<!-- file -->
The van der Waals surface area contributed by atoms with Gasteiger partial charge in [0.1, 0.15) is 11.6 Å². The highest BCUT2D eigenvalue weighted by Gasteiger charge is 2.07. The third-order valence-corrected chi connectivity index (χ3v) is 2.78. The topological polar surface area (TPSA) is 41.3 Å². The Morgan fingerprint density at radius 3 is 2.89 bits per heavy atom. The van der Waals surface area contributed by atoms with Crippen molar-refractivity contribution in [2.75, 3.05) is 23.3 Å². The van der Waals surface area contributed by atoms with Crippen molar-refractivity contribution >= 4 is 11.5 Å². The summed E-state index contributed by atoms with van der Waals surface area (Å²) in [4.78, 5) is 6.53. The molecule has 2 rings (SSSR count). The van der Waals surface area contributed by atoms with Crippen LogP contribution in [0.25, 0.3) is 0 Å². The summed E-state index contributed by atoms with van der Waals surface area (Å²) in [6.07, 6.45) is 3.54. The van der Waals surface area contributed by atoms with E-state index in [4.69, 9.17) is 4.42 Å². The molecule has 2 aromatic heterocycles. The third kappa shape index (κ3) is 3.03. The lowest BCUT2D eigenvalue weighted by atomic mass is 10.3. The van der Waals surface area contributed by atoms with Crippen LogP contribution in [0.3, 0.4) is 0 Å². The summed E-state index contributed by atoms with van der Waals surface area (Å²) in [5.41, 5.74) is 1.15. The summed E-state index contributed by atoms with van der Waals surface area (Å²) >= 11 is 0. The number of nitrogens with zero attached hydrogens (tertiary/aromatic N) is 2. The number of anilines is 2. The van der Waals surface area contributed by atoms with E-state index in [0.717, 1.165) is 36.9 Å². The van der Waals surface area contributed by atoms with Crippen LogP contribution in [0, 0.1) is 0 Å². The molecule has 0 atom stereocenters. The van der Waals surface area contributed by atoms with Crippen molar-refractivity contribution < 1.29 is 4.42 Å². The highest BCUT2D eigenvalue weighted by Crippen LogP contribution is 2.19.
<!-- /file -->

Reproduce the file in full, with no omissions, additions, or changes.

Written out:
The van der Waals surface area contributed by atoms with Gasteiger partial charge in [0.1, 0.15) is 11.6 Å². The highest BCUT2D eigenvalue weighted by Gasteiger charge is 2.07. The third-order valence-corrected chi connectivity index (χ3v) is 2.78. The topological polar surface area (TPSA) is 41.3 Å². The Morgan fingerprint density at radius 3 is 2.89 bits per heavy atom. The van der Waals surface area contributed by atoms with Crippen molar-refractivity contribution in [2.75, 3.05) is 23.3 Å². The van der Waals surface area contributed by atoms with Crippen molar-refractivity contribution >= 4 is 11.5 Å². The summed E-state index contributed by atoms with van der Waals surface area (Å²) in [4.78, 5) is 6.53. The molecule has 2 rings (SSSR count). The van der Waals surface area contributed by atoms with Crippen LogP contribution in [0.25, 0.3) is 0 Å². The summed E-state index contributed by atoms with van der Waals surface area (Å²) in [6.07, 6.45) is 3.54. The van der Waals surface area contributed by atoms with E-state index in [4.69, 9.17) is 4.42 Å². The molecule has 2 aromatic heterocycles. The third kappa shape index (κ3) is 3.03. The lowest BCUT2D eigenvalue weighted by atomic mass is 10.3. The van der Waals surface area contributed by atoms with Crippen LogP contribution in [0.3, 0.4) is 0 Å². The summed E-state index contributed by atoms with van der Waals surface area (Å²) in [5.41, 5.74) is 1.15. The summed E-state index contributed by atoms with van der Waals surface area (Å²) >= 11 is 0. The number of nitrogens with zero attached hydrogens (tertiary/aromatic N) is 2. The number of anilines is 2. The van der Waals surface area contributed by atoms with E-state index in [0.717, 1.165) is 36.9 Å². The van der Waals surface area contributed by atoms with Crippen LogP contribution in [0, 0.1) is 0 Å². The molecule has 0 atom stereocenters. The van der Waals surface area contributed by atoms with Crippen molar-refractivity contribution < 1.29 is 4.42 Å². The highest BCUT2D eigenvalue weighted by Crippen LogP contribution is 2.19.